At yet another successful teacher training event held in Chico, we were able to assist young ladies in putting together their own payloads for take off. The payloads each had a micro-controller as well as a unique sensor used for measuring and sending data from above. Please find all details, files, and images from this event below.

Small Satellites for Secondary Students


Michelle Rodriguez and Salam Ali

Chico, Ca



We split the girls up into middle school and High School teams; each with 3 to 4 girls per team. Originally, the middle school teams were supposed to go to BalloonFest to collect their data by balloons, but we had an issue with insurance and parent apprehension about driving that far (5 hours). Therefore, both the middle and high school teams collected data by the M3 rockets.


All Participants

Participant Name Grade
Marissa Armstrong 7th
Rhiannon Besser 9th
Amanda Bestor 6th
Harley Blunkall 11th
Sara Brogden 7th
Natalie Canida 7th
Tarra Crowley 8th
Keris Friedrichs 7th
Alyssa May 6th
Iris Miller 11th
Laryssa Olson 9th
Tatiana Solis 8th
Lily Wright 11th


Payload Details

We built four payloads, each containing all the essential and basic parts. Then, each payload had a sensor. We had the following sensors: Accelerometer, Humidity, Barometer and magnetometer. All the payloads worked perfectly and logged data except one; the magnetometer sensor was faulty. We flew 3 of the 4 payloads by rockets. Unfortunately, the rocket’s parachute tore the rocket apart and it became too damaged beyond repair. The good news is that we were able to collect data for all the payloads that got launched.

(Click photo to enlarge)


Payload Data Collection and Presentations

We were able to collect data for the Accelerometer, Barometer and Humidity sensor. The presentations are attached to the email.


Analyzing data received from the payload 


Overall Experience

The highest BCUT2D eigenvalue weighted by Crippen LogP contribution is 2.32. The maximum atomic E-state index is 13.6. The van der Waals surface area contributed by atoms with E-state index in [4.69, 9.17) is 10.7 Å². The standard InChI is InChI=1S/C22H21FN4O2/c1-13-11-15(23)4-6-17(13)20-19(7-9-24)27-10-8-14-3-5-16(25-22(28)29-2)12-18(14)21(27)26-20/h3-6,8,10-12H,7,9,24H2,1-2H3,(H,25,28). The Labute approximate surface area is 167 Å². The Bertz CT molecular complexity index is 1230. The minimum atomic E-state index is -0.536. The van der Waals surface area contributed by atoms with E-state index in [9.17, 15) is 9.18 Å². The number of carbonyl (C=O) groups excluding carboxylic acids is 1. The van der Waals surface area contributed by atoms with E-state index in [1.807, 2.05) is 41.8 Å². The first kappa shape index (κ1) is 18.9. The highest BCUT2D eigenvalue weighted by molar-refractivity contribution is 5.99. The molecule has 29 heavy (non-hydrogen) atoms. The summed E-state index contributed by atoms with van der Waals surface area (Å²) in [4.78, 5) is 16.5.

Soldering session

In the overall experience expressed by the participants, they all enjoyed it. The thing they enjoyed most was learning the various capabilities of the sensors and learning how to solder. In addition, they expressed how interested they were in pursuing a career in a STEM career. We also had some of the parents express gratitude and said that they were surprised that a project like this was happening in such a small town. They said that they would love to see this program continue and to encourage young women that they can achieve a degree.




Link(s) to included file(s):


Low Powered S4 Launch at Moffett Field


Our rocket sitting on the pad waiting to launch (far left)


Time (seconds) vs Altitude (meters)


3D view of flight profile

Saturday 1/18/14 marked the first time the S4 payload had been flown on an ‘over the counter’ model rocket motor. The launch was attended by myself (Kevin John) and Ken Biba. We flew a couple of different airframes, including a lighter, off the shelf airframe flying on an F-40, and a larger custom made airframe flying on a G-80. The included data is from the G-80 flight, which reached a maximum height of about 807 ft. Had it come off the rail a bit straighter, it would have made it to about 880 ft.

This also marked our first test of our new communication protocols which replace TCP communication for UDP communication. If that doesn’t make sense to you, don’t worry, what it means to you is that we no longer have to worry about our payloads loosing connection and stopping data collection. It’s a big improvement to data efficiency and speed as well.

We’ll be getting in touch with our teachers on how they can get their hands on one of these new low powered rockets soon, as soon as we get our Spring shipments of payloads lined up.